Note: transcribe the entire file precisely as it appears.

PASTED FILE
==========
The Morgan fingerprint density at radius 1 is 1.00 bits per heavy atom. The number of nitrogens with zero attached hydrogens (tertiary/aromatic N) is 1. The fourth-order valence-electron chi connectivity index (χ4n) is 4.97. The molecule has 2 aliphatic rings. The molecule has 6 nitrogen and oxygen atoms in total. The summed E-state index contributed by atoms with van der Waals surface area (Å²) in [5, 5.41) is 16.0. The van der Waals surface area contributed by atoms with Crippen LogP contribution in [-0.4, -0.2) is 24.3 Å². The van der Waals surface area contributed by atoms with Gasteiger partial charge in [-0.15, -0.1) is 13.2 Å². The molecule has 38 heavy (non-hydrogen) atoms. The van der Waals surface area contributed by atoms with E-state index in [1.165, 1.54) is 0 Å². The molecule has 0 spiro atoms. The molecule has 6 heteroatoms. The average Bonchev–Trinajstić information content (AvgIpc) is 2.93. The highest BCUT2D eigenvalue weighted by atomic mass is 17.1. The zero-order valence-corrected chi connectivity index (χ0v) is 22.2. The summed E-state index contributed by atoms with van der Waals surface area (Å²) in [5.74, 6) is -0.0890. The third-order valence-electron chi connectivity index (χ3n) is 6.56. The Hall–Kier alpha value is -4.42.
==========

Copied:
The Morgan fingerprint density at radius 1 is 1.00 bits per heavy atom. The number of nitrogens with zero attached hydrogens (tertiary/aromatic N) is 1. The fourth-order valence-electron chi connectivity index (χ4n) is 4.97. The molecule has 2 aliphatic rings. The molecule has 6 nitrogen and oxygen atoms in total. The summed E-state index contributed by atoms with van der Waals surface area (Å²) in [5, 5.41) is 16.0. The van der Waals surface area contributed by atoms with Crippen LogP contribution in [-0.4, -0.2) is 24.3 Å². The van der Waals surface area contributed by atoms with Gasteiger partial charge in [-0.15, -0.1) is 13.2 Å². The molecule has 38 heavy (non-hydrogen) atoms. The van der Waals surface area contributed by atoms with E-state index in [1.165, 1.54) is 0 Å². The molecule has 0 spiro atoms. The molecule has 6 heteroatoms. The average Bonchev–Trinajstić information content (AvgIpc) is 2.93. The highest BCUT2D eigenvalue weighted by atomic mass is 17.1. The zero-order valence-corrected chi connectivity index (χ0v) is 22.2. The summed E-state index contributed by atoms with van der Waals surface area (Å²) in [5.74, 6) is -0.0890. The third-order valence-electron chi connectivity index (χ3n) is 6.56. The Hall–Kier alpha value is -4.42.